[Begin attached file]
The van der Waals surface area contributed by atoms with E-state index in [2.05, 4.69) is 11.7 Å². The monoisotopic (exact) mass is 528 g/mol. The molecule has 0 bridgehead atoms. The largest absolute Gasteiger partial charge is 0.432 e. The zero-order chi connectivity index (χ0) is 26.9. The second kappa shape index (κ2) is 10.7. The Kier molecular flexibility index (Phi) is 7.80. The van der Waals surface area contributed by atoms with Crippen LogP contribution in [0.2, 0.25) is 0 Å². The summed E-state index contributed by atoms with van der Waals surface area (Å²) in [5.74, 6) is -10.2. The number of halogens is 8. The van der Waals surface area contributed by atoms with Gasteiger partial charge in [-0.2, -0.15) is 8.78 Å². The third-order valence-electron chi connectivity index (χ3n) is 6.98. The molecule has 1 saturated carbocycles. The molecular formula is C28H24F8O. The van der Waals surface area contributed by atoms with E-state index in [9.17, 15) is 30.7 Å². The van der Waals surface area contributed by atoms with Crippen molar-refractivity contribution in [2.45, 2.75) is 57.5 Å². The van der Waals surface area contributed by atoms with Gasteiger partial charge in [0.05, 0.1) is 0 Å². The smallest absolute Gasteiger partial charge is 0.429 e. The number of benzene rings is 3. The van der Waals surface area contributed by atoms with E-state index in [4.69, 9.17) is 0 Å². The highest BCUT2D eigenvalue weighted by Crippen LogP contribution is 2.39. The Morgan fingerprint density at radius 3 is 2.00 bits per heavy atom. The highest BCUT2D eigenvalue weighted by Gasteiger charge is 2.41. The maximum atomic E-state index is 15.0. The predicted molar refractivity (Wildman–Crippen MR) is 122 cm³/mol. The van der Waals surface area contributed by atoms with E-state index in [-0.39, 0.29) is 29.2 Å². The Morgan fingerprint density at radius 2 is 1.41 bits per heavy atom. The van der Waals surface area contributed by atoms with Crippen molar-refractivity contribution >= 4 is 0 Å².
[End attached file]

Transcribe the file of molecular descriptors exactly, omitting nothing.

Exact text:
The van der Waals surface area contributed by atoms with E-state index in [2.05, 4.69) is 11.7 Å². The monoisotopic (exact) mass is 528 g/mol. The molecule has 0 bridgehead atoms. The largest absolute Gasteiger partial charge is 0.432 e. The zero-order chi connectivity index (χ0) is 26.9. The second kappa shape index (κ2) is 10.7. The Kier molecular flexibility index (Phi) is 7.80. The van der Waals surface area contributed by atoms with Crippen LogP contribution in [0.2, 0.25) is 0 Å². The summed E-state index contributed by atoms with van der Waals surface area (Å²) in [5.74, 6) is -10.2. The number of halogens is 8. The van der Waals surface area contributed by atoms with Gasteiger partial charge in [-0.2, -0.15) is 8.78 Å². The third-order valence-electron chi connectivity index (χ3n) is 6.98. The molecule has 1 saturated carbocycles. The molecular formula is C28H24F8O. The van der Waals surface area contributed by atoms with E-state index in [9.17, 15) is 30.7 Å². The van der Waals surface area contributed by atoms with Crippen molar-refractivity contribution in [2.45, 2.75) is 57.5 Å². The van der Waals surface area contributed by atoms with Gasteiger partial charge in [0.05, 0.1) is 0 Å². The smallest absolute Gasteiger partial charge is 0.429 e. The number of benzene rings is 3. The van der Waals surface area contributed by atoms with E-state index in [4.69, 9.17) is 0 Å². The highest BCUT2D eigenvalue weighted by Crippen LogP contribution is 2.39. The Morgan fingerprint density at radius 3 is 2.00 bits per heavy atom. The highest BCUT2D eigenvalue weighted by Gasteiger charge is 2.41. The maximum atomic E-state index is 15.0. The predicted molar refractivity (Wildman–Crippen MR) is 122 cm³/mol. The van der Waals surface area contributed by atoms with E-state index in [-0.39, 0.29) is 29.2 Å². The Morgan fingerprint density at radius 2 is 1.41 bits per heavy atom. The van der Waals surface area contributed by atoms with Crippen molar-refractivity contribution >= 4 is 0 Å².